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The English Language is Insane: the Yes/No dilemma

Updated on February 6, 2014

The Yes/No comprehension Quiz


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Introduction to Yes/No Dilemma

English learners love yes/no questions. English teachers at once love and curse their simplicity. Every question has two possible answers, yes or no. Easy, right?

Many people who take that quiz will find it extremely easy. Some of those people who find it easy will also have failed it. Those people are probably quite certain that it’s the quiz, and not them, that’s wrong. And some people will find the quiz difficult and confusing.

What’s so difficult about this quiz’s problems? They all contain a question, and they all contain a clear answer. Surely, then, there can be no room to doubt the meaning? Yet two of the answers are, in fact, ‘unclear’, and the other two require a native level understanding of English to understand. Let’s start with the first question.

English is Exhausting

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Answering a negative question

“Can you fly?” asks Wendy.

“Yes,” answers Peter. “Can't you fly?”

“No,” answers Wendy.

The first question and answer is very straight forward. ‘can you?’ ‘yes’. The second question is more difficult. ‘can’t you?’ ‘no’. Without over-thinking it, or trying to unravel it, can Wendy fly or not? A native English speaker, having heard the question and answer, would say ‘no, she can’t’. A non-native English speaker, (or a pedantic native English speaker) might say ‘in fact, she says she can fly’. In theory they would be right. In practice they would be wrong.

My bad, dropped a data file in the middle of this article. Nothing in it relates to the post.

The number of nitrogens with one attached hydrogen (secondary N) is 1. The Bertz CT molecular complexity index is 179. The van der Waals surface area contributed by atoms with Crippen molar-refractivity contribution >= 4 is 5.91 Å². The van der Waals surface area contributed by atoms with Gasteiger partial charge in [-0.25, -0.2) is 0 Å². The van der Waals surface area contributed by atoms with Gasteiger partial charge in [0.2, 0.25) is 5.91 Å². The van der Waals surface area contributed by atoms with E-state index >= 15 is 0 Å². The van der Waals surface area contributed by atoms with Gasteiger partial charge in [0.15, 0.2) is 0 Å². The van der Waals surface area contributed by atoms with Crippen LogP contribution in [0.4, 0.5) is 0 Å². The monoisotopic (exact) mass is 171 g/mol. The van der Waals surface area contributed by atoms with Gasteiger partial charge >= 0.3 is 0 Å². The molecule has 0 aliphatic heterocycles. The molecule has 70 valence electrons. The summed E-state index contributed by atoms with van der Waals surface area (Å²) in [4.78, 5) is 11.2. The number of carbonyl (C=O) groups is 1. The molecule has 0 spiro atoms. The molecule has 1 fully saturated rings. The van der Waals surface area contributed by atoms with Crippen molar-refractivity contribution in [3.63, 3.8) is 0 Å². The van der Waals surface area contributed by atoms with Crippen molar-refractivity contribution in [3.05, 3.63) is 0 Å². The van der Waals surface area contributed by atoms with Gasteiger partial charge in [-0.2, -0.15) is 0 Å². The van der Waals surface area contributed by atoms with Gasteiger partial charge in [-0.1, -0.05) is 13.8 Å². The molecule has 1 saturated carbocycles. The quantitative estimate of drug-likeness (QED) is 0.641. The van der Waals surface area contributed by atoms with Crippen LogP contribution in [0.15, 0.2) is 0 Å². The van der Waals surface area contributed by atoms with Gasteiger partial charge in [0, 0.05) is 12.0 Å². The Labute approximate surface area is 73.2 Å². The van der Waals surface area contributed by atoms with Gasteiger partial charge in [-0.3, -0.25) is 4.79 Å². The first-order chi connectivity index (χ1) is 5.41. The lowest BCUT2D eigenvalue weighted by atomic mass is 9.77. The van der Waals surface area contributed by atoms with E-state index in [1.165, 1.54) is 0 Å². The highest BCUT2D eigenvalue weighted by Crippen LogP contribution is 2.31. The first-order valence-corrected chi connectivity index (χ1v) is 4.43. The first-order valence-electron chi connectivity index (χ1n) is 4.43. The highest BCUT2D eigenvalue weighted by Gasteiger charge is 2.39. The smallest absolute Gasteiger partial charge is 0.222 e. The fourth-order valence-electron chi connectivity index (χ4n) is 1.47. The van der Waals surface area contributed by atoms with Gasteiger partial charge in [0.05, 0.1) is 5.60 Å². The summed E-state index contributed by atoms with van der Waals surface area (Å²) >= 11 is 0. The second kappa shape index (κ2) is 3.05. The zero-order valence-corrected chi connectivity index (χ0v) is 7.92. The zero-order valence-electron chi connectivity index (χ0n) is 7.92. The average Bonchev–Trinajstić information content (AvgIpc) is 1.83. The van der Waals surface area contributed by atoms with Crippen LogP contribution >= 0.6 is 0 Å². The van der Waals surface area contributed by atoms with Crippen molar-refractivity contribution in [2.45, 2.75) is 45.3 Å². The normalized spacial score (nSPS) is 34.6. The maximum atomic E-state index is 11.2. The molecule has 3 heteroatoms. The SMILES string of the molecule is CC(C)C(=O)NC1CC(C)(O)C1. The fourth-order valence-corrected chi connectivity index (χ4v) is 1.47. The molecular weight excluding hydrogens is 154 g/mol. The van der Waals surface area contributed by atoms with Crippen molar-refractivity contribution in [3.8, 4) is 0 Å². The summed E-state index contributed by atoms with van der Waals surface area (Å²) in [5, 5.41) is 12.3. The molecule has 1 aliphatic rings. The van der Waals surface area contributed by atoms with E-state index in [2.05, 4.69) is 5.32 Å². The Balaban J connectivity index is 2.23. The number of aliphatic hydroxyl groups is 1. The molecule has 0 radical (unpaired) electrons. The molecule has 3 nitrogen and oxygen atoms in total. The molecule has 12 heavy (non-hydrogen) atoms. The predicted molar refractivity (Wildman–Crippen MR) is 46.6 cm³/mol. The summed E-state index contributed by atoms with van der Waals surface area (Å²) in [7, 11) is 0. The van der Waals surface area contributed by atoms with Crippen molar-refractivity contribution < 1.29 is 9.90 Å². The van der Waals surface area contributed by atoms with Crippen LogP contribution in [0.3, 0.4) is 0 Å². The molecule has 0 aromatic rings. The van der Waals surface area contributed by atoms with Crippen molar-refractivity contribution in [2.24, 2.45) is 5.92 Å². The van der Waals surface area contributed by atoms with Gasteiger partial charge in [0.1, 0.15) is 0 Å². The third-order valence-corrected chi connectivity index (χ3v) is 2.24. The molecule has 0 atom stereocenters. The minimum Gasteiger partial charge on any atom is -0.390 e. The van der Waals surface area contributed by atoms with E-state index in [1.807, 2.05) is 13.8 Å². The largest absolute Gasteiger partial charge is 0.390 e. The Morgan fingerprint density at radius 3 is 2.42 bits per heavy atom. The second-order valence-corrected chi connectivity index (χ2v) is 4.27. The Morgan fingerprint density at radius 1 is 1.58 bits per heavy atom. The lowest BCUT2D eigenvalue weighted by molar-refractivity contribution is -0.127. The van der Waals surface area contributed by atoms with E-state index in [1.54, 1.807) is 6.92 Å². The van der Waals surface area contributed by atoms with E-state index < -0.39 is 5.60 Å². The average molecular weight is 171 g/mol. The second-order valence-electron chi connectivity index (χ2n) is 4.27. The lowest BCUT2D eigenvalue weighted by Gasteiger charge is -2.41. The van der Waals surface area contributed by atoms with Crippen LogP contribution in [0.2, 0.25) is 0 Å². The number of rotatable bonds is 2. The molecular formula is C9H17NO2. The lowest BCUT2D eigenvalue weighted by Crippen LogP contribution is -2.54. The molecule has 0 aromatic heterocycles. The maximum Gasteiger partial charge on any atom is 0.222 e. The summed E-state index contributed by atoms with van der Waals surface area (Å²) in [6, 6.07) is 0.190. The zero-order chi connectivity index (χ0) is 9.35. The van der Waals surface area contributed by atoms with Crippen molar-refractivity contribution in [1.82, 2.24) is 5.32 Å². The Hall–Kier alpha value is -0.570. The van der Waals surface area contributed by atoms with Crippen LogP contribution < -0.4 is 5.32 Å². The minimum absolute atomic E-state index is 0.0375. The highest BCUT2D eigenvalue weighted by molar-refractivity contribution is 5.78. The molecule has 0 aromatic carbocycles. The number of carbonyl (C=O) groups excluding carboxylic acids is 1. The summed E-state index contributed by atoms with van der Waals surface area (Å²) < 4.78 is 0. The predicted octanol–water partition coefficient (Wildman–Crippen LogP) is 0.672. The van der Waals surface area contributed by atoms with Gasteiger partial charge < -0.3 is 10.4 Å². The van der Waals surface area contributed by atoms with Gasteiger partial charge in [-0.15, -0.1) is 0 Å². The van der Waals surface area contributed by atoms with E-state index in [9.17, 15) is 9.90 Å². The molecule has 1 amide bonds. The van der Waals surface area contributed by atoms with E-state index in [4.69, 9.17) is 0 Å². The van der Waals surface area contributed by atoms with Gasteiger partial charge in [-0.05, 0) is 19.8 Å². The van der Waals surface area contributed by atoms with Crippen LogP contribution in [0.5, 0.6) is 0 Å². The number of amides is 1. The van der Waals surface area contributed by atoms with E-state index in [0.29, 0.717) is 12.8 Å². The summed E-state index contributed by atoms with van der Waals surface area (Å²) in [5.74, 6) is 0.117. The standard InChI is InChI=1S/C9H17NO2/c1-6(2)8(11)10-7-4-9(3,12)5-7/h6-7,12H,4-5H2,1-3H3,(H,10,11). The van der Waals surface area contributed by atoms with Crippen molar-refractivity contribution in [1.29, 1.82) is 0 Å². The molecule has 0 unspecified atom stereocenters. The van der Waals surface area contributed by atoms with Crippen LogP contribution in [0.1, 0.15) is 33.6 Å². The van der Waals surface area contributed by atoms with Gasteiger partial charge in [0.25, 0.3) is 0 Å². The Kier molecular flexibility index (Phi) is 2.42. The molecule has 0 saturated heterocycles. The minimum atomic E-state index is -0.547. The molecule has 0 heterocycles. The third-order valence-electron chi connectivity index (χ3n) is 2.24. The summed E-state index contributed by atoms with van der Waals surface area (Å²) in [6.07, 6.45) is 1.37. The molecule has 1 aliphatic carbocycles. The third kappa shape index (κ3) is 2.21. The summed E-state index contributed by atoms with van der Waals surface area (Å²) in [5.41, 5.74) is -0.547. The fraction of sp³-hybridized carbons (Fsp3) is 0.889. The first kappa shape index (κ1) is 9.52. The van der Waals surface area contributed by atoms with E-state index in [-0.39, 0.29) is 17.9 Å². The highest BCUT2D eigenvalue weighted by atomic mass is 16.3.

The difficulty is that Wendy is not saying what she means.

Literally, Peter is saying ‘you cannot fly’ and Wendy is saying ‘that is wrong’. If ‘you cannot fly’ is wrong, ‘you can fly’ must be right. The literal and logical conclusion is that Wendy can fly. So why did anyone who put that as the answer get it wrong?

The English language doesn't always mean what it says. It doesn't matter if the question was a positive ‘can you?’ or a negative ‘can’t you?’. The answer of yes or no doesn't care whether the question was ‘can’ or ‘can’t’. Yes always means ‘yes I can’, and no always means ‘no I can’t’.

Can you fly? Yes, I can.

Can’t you fly? Yes, I can.

The same holds true in the second question.

“Didn't you go to the party?”

“Yes” said Mary.

Mary may be literally saying ‘yes, I did not go to the party’, but what she means is ‘yes, I did go’. Yes always means ‘yes, I did’. ‘Yes, I can’. ‘Yes, I am’. No always means ‘no, I didn't.’ ‘No, I can’t’. ‘No, I’m not’. So, if the answer doesn't change with the question, why does the question change? Why would anyone ask ‘can’t you fly?’ instead of ‘can you fly?’?

Why do we ask negative questions?

Can you fly? Can’t you fly? What is the difference between the questions? The answer doesn’t change. So why do we ask negative questions?

The basic meaning remains the same, but the connotations change. We ask a negative question for several reasons:

  1. Confirmation. This is the main reason we ask negative questions. We think something might be true and we want to be sure. These are questions, not statements. “Haven’t I seen you before?” “Didn’t you go to the party?” “You like horses, don’t you?”